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# Today’s Goals - PowerPoint PPT Presentation

Grade Four: Fractions and Decimals Session 2 Understanding Common Core Fraction Expectations In 4th Grade Unit 6 Fraction Cards and Decimal Squares. Today’s Goals. Honor the challenge in this work and set the tone for teachers as learners

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Grade Four:Fractions and Decimals Session 2Understanding Common Core Fraction Expectations In 4th GradeUnit 6Fraction Cards and Decimal Squares

• Honor the challenge in this work and set the tone for teachers as learners

• Build conceptual knowledge of fractions, and acknowledge most of us come with procedural

• Become proficient with the work in Investigation 2 and discuss the work in Investigation 1

• Know how and where to highlight the standards for students.

• Please sign-in and take a hand-out

• If you brought some student examples of SAB 14, please choose 5 and put your initials on them.

Ah-Ha’s?

Uh-Oh’s?

• Walk around the room and view the student work samples

• Pay particular attention to…

• How students solved the problems, were there any common solution paths?

• The representations students chose to use.

Which places have the same digits? Which do not? Why?

• 4,307 – 300?

• 4,307 – 400?

• 4,307 + 30?

• 4,307 + 50?

• Take a card,

• Solve it quickly

• How did you solve?

• SAB p. 20

• What standard?

4.NF.1. Explain why a fraction a/b is equivalent to a fraction (n × a)/(n × b) by using visual fraction models, with attention to how the number and size of the parts differ even though the two fractions themselves are the same size. Use this principle to recognize and generate equivalent fractions.

As students make the cards, what do you need to do to ensure they are engaging in

• 4.NF.1

• 4.NF.2

• Others?

4.NF.2. Compare two fractions with different numerators and different denominators, e.g., by creating common denominators or numerators, or by comparing to a benchmark fraction such as 1/2. Recognize that comparisons are valid only when the two fractions refer to the same whole. Record the results of comparisons with symbols >, =, or <, and justify the conclusions, e.g., by using a visual fraction model.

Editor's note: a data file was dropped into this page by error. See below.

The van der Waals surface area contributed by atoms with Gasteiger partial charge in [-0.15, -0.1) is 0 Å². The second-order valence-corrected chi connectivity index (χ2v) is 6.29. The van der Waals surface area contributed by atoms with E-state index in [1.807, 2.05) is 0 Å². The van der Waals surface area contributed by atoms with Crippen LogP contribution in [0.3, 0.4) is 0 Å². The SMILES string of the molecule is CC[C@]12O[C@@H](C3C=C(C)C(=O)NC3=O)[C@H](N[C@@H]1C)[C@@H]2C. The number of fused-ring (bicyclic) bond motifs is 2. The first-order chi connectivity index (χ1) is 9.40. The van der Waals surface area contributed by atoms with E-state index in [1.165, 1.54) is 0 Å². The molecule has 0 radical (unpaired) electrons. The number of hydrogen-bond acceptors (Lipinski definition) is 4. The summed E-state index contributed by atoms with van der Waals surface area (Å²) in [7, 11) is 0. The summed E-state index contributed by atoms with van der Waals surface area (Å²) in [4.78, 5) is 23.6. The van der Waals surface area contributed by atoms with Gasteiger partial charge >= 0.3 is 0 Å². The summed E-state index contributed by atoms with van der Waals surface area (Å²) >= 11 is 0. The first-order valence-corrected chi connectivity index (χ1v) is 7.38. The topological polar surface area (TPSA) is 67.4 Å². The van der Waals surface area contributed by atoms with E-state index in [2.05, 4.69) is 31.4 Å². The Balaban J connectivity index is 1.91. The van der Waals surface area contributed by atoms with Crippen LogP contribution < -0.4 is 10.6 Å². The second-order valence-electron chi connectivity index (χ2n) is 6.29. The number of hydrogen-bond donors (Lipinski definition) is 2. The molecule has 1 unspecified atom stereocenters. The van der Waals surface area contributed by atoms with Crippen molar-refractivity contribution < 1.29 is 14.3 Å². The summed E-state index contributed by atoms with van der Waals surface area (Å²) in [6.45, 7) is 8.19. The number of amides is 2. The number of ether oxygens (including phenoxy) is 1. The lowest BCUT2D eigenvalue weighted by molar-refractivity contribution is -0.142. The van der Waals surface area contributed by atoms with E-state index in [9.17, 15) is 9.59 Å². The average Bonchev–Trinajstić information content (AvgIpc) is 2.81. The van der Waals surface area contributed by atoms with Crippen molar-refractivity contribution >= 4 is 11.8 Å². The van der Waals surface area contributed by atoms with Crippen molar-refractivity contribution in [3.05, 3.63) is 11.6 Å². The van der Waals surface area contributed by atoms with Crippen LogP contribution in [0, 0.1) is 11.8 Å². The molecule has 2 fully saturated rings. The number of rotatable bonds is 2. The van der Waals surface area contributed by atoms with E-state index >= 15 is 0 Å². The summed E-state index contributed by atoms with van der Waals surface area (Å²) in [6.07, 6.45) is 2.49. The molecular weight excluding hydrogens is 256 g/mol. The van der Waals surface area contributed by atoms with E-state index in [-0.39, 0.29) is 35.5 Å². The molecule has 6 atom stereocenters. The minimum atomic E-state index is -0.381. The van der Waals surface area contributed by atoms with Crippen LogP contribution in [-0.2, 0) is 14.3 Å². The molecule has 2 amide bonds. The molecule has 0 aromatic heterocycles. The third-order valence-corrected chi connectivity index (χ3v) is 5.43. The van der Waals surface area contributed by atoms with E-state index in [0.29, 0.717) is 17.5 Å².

4.NF.1. Explain why a fraction a/b is equivalent to a fraction (n × a)/(n × b) by using visual fraction models, with attention to how the number and size of the parts differ even though the two fractions themselves are the same size. Use this principle to recognize and generate equivalent fractions.

You need:

Deck of Fraction Cards

Play with a partner or a small group.

• Divide the deck into equal-sized piles, one for each player. Players place their cards facedown.

• In each round, each player turns over the top card in his or her pile. The player with the largest fraction wins, takes the other players’ cards, and puts them on the bottom of his or her own pile.

• If two of the cards show equivalent fractions, those two players turn over another card. Whoever has the larger fraction wins all the other players’ cards.

• The person with the most cards wins. The game can be stopped at any time.

• How can you ensure this is about …

Standard ___

3 or 2

12 12

• (this is a great task for Standard for Practice #3: Construct viable arguments and critique the reasoning of others)

5or 2

123

5 or 7

6 8

4or 4

57

4 or 4

5 3

2 or 1

5 2

Choose one card from the deck and place it on the number line

0

1/2

1

Fractions on the Number Line: What standards are involved in this work?

On the back of the card/ post-it:

What has been beneficial to you from these first 2 sessions? What hasn’t?